My articles from the past two months have not all come to fruition. Facebook (NASDAQ:FB) is up .75 since I wrote a negative piece about it's long-term future, though I also argued that current holders could risk holding as long as they hedged themselves. Leapfrog (NYSE:LF) also moved in the "wrong" direction, down to $8.78 since I wrote that I liked it long at $9.50. On the flip side, Questcor (NASDAQ:QCOR) has bounced from $55 to $67.75 since I wrote about it, and Kodiak Oil & Gas (NYSE:KOG) bounced to $13 since mentioning it at $11.24. It's only been one month, so nothing has changed my opinions on those stocks. The short-term lesson is that you win some and lose some, even if only temporarily, and you hope that your wins outweigh your losses in the long run. Despite what you hear on Twitter or CNBC, everyone has losses.
Speaking of losses, Skullcandy (NASDAQ:SKUL) was a loss for many investors that bought it in 2012. Last year it traded to a high of $17.80 per share, but it had steep declines in September and November that it did not bounce back from. It bottomed down at $4.84 this May and has slowly risen since then.
In chart lingo, Skullcandy has put in a double bottom, with a higher second low. This often indicates that investors were eager to buy at that bottom level, seeing value. Since the second bottom, the stock has risen along a moderately sloping trend line. There is no major resistance directly above current prices, so there seems to be more room to run. However, if it gets there, $12 should prove a tough barrier to breach. But that is so far out of the way (it would take a 90% move to get there!) that it's not worth thinking about down here.
The double bottom roughly aligned with news this Summer that the CFO resigned to go work in Southern California after the company announced it would close a California location and relocate those operations to it's HQ in Utah. That relocation decision came on the heels of the arrival of a new CEO in the first quarter. It has taken some time to affect the changes that the new CEO (from Nike) planned. These moves increased short term costs, resulting in worse EPS, but in the long run they will lower costs and help improve profitability.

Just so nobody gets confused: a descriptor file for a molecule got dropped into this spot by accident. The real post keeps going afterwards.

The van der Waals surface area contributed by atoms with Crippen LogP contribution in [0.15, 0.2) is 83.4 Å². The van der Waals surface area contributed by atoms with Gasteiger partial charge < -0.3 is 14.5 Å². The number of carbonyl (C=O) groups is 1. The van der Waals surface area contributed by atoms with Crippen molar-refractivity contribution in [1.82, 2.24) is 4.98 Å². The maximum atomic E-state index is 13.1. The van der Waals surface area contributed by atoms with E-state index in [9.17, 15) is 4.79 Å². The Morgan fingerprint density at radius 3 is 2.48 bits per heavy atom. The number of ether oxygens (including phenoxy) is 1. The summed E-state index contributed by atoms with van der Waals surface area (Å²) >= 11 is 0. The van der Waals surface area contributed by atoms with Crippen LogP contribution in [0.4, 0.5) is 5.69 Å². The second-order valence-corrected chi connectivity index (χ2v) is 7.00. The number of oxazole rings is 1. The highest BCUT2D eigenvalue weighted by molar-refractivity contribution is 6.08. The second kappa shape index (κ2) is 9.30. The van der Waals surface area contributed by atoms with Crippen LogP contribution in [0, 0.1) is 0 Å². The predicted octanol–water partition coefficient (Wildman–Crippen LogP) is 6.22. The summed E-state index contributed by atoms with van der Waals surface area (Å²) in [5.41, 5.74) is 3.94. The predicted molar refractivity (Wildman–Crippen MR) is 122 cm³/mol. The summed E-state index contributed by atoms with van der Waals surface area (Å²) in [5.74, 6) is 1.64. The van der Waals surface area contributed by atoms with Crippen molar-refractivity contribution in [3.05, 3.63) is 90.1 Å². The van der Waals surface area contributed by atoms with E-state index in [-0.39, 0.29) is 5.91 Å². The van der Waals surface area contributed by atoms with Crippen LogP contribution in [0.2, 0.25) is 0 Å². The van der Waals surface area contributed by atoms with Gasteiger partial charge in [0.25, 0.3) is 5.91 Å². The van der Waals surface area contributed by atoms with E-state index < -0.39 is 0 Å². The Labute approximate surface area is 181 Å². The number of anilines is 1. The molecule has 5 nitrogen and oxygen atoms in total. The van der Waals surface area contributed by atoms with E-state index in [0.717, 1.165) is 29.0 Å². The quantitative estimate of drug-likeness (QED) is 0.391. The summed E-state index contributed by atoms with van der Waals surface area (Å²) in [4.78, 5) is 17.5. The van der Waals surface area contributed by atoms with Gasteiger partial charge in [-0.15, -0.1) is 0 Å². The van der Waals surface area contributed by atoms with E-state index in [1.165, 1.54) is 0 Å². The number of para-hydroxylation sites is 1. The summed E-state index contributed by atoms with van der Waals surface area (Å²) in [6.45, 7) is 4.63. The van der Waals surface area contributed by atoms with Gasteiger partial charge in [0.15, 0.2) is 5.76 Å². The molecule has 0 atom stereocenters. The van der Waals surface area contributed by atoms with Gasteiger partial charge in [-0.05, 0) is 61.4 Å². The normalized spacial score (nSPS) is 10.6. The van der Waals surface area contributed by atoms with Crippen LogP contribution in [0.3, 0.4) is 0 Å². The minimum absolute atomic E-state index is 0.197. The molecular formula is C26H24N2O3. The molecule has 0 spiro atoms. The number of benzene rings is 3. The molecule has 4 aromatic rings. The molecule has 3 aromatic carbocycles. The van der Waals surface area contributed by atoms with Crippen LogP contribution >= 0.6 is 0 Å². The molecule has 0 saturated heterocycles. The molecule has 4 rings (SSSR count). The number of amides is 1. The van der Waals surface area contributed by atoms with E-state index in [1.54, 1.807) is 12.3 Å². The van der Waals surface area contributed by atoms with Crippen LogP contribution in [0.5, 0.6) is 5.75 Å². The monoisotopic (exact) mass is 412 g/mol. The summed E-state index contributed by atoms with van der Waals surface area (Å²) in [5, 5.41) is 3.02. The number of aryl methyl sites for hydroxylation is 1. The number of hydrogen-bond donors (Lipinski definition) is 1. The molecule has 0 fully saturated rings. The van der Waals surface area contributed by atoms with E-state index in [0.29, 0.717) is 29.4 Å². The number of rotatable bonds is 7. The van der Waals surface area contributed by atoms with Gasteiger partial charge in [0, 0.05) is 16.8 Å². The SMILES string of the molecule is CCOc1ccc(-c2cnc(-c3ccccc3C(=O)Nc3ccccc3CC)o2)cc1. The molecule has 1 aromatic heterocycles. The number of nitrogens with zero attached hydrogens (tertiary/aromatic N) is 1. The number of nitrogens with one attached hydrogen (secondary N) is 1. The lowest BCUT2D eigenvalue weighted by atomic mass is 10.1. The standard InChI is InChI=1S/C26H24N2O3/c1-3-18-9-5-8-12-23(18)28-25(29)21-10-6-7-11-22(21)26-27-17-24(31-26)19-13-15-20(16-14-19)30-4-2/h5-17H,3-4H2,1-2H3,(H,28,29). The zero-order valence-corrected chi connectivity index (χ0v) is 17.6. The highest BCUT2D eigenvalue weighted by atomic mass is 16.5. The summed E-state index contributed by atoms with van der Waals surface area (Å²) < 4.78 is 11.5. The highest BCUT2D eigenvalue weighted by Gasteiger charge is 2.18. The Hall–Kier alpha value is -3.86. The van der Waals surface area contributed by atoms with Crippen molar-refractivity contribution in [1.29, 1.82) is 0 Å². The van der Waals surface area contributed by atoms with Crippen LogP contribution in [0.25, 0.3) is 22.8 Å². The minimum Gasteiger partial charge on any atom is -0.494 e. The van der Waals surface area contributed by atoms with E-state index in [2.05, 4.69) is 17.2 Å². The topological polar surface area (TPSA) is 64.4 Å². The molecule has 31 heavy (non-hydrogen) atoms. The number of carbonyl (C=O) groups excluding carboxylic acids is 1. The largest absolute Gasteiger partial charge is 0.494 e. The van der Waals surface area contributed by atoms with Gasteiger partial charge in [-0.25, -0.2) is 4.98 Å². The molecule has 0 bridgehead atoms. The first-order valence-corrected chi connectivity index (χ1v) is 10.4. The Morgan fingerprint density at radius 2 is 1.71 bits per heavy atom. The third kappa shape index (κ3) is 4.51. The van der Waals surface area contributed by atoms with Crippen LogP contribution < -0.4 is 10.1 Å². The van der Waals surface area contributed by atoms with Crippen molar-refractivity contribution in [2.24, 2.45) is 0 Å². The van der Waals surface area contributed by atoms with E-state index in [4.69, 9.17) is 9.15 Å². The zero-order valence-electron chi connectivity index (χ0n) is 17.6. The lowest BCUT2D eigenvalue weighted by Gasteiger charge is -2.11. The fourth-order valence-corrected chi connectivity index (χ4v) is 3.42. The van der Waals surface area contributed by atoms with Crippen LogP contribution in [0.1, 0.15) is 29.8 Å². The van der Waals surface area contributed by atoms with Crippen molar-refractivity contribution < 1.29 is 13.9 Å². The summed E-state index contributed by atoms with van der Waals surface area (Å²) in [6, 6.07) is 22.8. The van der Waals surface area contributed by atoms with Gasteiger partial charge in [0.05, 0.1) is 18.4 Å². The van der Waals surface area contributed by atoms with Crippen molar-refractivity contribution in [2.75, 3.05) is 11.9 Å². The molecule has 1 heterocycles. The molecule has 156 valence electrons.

The company announces earnings on Wednesday October 30, and analysts expect .02 EPS. Revenues are expected to come in at $51.7M. Both of these are less than last year's numbers and are mainly due to the restructuring charges, but the basing out on the chart reflects the view of investors that the worst may soon be over. I don't know if this quarter will result in a surprise, but I do think the next few quarters should begin showing improved results in the company.
Additionally, the company is in a growing industry so if it can retain market share (not an easy task with all of its competitors) it shouldn't see large declines from these levels. As the number of people in the world carrying smart phones and tablets holding music and games increase, the need for headphones should grow proportionally. It's largest competitor is private company Beats Electronics (Dr. Dre's creation) which controls 60% of the headphone market. There are very many headphone makers in the market now, but I expect consolidation and extinction in that market over the next two years. Because of the restructure, I think that Skullcandy can survive and gain market share while other smaller companies die off. Alternatively, I think that because of the company's brand strength, if it stabilizes EPS it can also be a takeover target.